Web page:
All owners have a responsibility to provide their dog with a safe and clean environment. I think we all know this. But what effect is your environment having on your dog? One reaction to a certain environment can be your dog becoming aggressive, which is a lingering hot topic. When dogs attack, debates often disintegrate into polarized arguments. One side blames bad owners while the other blames the breed.
But researchers at Eötvös Loránd University in Budapest, Hungary may have found a third and more accurate way of viewing the problem of aggressive dogs. While investigating canine personality traits, or temperament, they discovered that the environment influenced aggression levels — not the dog’s genetics. More importantly, nice owners may be creating dangerous dogs.
The research, titled “Preliminary Analysis of an adjective based dog personality questionnaire develop to measure some aspects of personality in the domestic dog” is published in the March issue of Applied Animal Behaviour Science
It may seem inconceivable that nice people are creating bad dogs, but this makes sense if owners are doing so accidentally out of good intentions.
While violence, neglect and abuse would obviously create problems, most dog owners do not fall into this category. The study uncovered other, more subtle factors tied to dog aggression and found that seemingly innocuous changes from one home to another are extremely important.
The first key factor was the dog’s living arrangement. Dogs that live outdoors are more likely to be aggressive than those that live indoors; however, the most aggressive dogs spent time living both indoors and out. Attitude was found to carry significant weight as well. Dogs that spent more time with their people were friendlier — more sociable toward others. And owners who thought their dog understood spoken language, perhaps having a closer bond with their pets, reported lower rates of aggression. Surprisingly, dogs with obedience training were found to be more aggressive.
Of course, all these results need careful interpretation…. Just because researchers find a relationship, it does not mean a cause has also been found. That leap of assumption would be similar to saying that eating ice cream leads to shark attacks. Those two things are related, but only by hot weather. People eat frozen treats and go to the beach when it gets hot. One does not cause the other.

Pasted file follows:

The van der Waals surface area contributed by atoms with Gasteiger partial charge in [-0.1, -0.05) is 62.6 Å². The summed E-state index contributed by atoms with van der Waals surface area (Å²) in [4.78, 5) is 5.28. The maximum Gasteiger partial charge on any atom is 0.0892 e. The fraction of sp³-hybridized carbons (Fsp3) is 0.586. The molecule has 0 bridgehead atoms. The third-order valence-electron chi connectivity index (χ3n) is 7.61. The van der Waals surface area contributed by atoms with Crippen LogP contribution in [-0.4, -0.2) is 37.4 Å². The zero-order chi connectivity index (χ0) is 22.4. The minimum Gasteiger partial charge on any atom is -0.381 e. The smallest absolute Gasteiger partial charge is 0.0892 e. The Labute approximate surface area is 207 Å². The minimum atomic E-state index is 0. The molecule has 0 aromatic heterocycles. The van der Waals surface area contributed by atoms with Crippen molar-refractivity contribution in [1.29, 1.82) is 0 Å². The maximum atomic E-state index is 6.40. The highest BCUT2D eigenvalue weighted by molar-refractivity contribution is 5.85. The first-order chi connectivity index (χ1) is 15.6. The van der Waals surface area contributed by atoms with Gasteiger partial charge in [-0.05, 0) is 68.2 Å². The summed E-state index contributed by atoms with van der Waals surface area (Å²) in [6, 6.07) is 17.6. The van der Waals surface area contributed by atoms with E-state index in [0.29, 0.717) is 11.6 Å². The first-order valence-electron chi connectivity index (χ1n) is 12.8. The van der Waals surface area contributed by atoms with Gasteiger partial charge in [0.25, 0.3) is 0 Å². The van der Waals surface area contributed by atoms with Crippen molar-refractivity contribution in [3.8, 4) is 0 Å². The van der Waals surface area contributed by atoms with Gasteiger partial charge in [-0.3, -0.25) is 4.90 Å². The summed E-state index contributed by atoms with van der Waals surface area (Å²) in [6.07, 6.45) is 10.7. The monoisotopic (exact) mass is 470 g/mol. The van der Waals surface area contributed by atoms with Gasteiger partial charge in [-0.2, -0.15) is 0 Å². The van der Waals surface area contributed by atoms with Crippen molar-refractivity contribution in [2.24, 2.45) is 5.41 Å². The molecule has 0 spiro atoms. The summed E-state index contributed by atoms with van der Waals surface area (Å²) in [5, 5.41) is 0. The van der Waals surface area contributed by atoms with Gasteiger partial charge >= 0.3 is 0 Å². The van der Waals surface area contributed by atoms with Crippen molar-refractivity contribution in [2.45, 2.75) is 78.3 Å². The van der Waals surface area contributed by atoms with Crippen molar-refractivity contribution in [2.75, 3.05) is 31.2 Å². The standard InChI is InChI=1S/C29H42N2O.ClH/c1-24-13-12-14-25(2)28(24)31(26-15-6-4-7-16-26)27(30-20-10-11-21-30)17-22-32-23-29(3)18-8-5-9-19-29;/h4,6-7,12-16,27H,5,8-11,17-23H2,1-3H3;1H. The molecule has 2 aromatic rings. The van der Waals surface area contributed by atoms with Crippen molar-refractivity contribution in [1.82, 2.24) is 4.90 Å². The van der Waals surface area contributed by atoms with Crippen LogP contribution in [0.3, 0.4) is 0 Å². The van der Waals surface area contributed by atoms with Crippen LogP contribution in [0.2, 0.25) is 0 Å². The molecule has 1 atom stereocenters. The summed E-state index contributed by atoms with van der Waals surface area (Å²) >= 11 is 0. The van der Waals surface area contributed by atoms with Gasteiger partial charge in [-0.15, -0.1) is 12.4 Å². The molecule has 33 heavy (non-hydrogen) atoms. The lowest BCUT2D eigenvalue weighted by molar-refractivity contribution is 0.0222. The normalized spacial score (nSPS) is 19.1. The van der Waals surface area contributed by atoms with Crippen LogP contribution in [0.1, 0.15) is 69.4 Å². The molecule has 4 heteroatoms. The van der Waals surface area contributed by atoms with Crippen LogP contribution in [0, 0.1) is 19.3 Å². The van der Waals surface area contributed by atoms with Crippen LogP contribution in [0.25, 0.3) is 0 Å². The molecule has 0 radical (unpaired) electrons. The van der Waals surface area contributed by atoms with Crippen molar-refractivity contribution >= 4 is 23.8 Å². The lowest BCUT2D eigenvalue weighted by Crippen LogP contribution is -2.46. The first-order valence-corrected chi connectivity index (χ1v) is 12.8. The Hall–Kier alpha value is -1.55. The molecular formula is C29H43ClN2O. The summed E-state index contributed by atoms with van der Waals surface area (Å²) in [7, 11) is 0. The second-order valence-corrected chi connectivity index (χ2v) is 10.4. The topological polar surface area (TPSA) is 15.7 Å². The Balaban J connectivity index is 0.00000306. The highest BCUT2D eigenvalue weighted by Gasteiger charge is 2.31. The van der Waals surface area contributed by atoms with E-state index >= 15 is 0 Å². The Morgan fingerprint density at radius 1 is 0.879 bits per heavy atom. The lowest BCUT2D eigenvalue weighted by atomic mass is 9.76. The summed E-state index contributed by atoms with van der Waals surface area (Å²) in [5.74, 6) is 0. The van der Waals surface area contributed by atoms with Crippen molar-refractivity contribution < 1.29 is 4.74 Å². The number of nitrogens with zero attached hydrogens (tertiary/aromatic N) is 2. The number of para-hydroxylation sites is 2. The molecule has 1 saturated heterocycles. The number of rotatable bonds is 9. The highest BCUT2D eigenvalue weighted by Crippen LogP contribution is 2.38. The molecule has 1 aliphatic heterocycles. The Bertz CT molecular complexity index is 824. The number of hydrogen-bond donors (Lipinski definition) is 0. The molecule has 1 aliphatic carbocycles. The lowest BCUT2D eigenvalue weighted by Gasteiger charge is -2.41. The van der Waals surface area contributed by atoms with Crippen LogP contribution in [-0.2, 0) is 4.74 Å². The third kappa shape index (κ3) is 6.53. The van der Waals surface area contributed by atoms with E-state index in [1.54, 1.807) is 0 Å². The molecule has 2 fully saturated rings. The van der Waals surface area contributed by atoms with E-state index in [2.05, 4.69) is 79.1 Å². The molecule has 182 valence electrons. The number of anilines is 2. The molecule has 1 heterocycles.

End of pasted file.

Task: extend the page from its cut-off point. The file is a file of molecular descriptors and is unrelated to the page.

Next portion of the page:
Similarly, this research does not tell us if outdoor dogs become aggressive because they are left unattended, thus developing problems. It is also plausible that aggressive dogs are sent to live outside because they are not welcome in the home. As for obedience classes, it could simply be that aggressive dogs are sent for training to correct existing problems. Owners of social butterflies may fail to see the need and thus not attend.
The researchers also note that type of training and prevailing attitude of the owner can lead to different results. A controlling attitude where the dog must obey leads to increased levels of aggression. Owners who keep training fun are more likely to have friendly dogs.
While the research may raise more questions, it did answer an important one. Great care needs to be taken before jumping to the conclusion that genetics or breed has anything to do with a dog’s personality. The animal’s environment is mostly responsible. Blatantly painting breeds and owners as bad, irresponsible or negligent is not the answer. This overly simplistic view misses the complexity of the problem.
So long as owners are unaware of their past mistakes, history is doomed to repeat itself. As long as politicians and lawmakers fall for the endless and pointless debate of bad breeds versus bad owners, public safety will never be adequately addressed. Owners can only change their strategy if they learn what to do. Perhaps the greatest obstacle to dog-bite prevention is failing to acknowledge the research now available.
Make sure you are conscious of your dog’s environment!